Cathryn Shilling

by Angie Boyer

Cathryn Shilling Contemporary Glass, image by Ester Segarra

Just when I thought I could recognise the style of Cathryn Shilling’s work, identify a piece of glass sculpture as being the work of this intriguing artist, she takes me by surprise and produces something completely different!� A different style, using different techniques, with different colours, creating different results; Cathryn’s work is always evolving, but has one constant factor � the material that she uses � glass.
“Glass is a beautiful, beautiful medium,” enthuses Cathryn, whose sculptural work explores many aspects of the material’s potential. “I think that, like me, many ‘glass artists’ are actually sculptors, they just happen to use glass as their medium.”
Cathryn works from a studio in West London, which she shares with two other glass artists, Frances Arkle and Ghani Jantan. “I love sharing a space with other fusers,” she tells me, “we all find it extremely useful to have other people around to bounce ideas off, it has both a creative and a collaborative atmosphere.”
The studio is spacious, with two large flat bed kilns and other shared tools, in addition to a work station for each artist, with workbenches and side tables full of tools, small cutting and grinding machines and lots of other useful items. There are racks full of large sheets of glass, places for cutting them and for making plaster moulds, space for keeping drawings and sketch books, reference books and magazines � and, of course, an area kept especially for sitting and drinking coffee! “We are friends as well as colleagues,” says Cathryn.
Busy as she is in this creative studio environment, there is also another aspect to her working with glass � as the current curator of exhibitions at Peter Layton’s London Glassblowing Studio and Gallery. Indeed it was Cathryn who curated our own Craft and Design Month Launch Exhibition that we held last year in association with London Glassblowing.
“I love the applied arts,” explains Cathryn, “and glass in particular. I feel so honoured to have been given this opportunity by Peter. Curating allows me to explore the wealth of fantastic work being created by British artists. It is such a pleasure for me to be able to meet and interact with so many respected artists and have the opportunity of displaying their work in the best possible light. Each exhibition brings its own set of challenges and I approach each one in the same way, looking at the work, deciding how to place it, creating the very best possible display for both the artists and the viewers.”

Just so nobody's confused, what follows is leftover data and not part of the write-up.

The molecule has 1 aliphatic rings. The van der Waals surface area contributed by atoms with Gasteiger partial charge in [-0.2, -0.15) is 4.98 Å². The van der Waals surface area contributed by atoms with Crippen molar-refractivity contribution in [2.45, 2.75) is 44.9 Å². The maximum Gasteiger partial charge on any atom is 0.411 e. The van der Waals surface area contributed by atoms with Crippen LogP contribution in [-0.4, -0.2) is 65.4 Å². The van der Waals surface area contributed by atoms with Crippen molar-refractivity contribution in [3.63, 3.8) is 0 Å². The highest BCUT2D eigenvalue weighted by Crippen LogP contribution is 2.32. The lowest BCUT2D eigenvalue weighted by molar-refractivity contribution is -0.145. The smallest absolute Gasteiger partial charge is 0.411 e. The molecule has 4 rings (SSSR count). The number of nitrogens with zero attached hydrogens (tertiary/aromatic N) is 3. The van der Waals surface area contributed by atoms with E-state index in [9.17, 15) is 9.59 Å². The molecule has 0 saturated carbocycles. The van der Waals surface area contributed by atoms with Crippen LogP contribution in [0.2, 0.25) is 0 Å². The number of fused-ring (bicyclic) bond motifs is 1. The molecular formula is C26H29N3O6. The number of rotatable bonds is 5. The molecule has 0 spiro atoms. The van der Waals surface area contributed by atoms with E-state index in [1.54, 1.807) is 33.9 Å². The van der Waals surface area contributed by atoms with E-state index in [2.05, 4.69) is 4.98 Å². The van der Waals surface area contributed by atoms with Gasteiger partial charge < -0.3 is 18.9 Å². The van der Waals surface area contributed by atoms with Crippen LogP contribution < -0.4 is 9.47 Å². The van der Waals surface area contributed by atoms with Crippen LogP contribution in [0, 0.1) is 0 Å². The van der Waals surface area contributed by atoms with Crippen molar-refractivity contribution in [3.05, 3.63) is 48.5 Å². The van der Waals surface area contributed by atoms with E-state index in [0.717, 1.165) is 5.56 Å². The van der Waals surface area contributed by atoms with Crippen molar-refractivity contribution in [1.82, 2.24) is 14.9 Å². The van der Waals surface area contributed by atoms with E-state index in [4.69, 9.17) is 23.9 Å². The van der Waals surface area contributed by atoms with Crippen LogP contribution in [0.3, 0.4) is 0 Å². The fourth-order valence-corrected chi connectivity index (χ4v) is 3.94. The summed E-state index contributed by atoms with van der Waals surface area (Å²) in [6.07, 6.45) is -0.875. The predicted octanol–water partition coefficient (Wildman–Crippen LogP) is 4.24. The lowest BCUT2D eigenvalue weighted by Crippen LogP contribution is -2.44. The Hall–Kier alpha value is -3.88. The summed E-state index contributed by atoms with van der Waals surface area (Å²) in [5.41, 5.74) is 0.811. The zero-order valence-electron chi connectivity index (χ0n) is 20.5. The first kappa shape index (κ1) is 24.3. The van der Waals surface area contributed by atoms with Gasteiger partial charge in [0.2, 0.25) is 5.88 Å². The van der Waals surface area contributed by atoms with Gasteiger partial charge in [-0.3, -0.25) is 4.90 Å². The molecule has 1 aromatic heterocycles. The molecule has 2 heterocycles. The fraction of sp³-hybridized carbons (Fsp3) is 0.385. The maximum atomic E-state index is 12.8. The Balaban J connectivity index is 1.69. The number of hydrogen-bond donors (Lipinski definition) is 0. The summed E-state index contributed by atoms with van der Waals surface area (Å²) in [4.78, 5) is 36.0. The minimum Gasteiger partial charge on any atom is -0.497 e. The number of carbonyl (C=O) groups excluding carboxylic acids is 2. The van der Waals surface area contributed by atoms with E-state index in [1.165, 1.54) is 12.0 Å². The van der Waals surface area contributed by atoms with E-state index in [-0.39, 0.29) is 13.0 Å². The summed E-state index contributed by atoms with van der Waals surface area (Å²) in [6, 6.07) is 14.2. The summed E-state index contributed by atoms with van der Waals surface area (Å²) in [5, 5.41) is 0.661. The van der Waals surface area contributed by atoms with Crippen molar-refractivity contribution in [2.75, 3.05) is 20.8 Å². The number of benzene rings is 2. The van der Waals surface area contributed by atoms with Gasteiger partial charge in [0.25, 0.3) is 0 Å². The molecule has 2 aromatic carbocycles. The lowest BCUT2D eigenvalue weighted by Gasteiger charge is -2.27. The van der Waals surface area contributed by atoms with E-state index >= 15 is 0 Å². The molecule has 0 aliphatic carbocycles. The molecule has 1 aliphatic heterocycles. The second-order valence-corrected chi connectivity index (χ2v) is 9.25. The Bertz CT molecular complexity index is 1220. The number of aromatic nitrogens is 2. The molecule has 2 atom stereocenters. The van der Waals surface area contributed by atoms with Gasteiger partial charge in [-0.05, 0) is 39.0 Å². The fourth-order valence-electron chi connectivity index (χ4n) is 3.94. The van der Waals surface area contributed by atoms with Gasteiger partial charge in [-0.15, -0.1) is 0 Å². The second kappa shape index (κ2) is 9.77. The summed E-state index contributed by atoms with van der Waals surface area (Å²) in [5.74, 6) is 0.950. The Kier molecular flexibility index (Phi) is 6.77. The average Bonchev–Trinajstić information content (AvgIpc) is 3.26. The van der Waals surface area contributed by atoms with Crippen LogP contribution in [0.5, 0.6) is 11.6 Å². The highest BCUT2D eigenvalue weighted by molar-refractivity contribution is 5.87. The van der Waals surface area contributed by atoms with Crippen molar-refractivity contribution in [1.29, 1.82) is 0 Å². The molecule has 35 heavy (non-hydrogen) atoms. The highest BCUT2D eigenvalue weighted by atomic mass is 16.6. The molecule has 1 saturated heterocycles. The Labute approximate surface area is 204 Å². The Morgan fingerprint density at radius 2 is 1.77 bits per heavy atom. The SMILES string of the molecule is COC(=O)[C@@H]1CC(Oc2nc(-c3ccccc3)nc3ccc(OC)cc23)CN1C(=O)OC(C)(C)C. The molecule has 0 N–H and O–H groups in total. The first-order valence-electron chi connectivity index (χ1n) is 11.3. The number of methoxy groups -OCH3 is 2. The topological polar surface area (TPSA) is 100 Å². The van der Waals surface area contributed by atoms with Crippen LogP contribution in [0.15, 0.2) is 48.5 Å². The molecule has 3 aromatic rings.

Cathryn originally trained and worked in graphic design and feels that her design background is an asset to her in her work as exhibition curator as well as a glass artist.
“I graduated with a BA (Hons) in Graphic Design from Central School of Art and Design in London and worked as a graphic designer until my family’s move to the USA in 2001 prompted me to pursue a new and exciting creative direction. I studied the art and craft of stained glass in Connecticut and then, on my return to London in 2004, I began studying and working with kiln formed glass as well as becoming a student of blown glass with Peter Layton.
“As a graphic designer I learnt to solve different problems in a variety of ways and I have come to realise that this has formed the basis of my approach to working in glass.
“My training in stained glass in the USA taught me an enormous amount about the qualities of glass, how to work with it, the effects that can be achieved, as well as a deep love of the material. But I soon realised that I didn’t want to work in this way, to me stained glass felt very two-dimensional and rather too close to my previous career as a designer.
“I believe that kiln formed glass is the perfect medium for my work. It gives me the creative and technical freedom to produce tactile, tangible and enduring pieces. Through kiln formed glass I feel that I am developing a strong visual language and my work, though sometimes very varied, retains a strong graphic quality.”
So how and why do the many different styles of Cathryn’s work evolve, what inspires her?� “I do a lot of research, visiting exhibitions, looking at books; ideas will just come to me, I’m not sure where they come from, they just seem to come into my head! I see an image in my mind’s eye, then I draw it and then I make it. I find that one piece leads to another, my work evolves from using different techniques, having different experiences.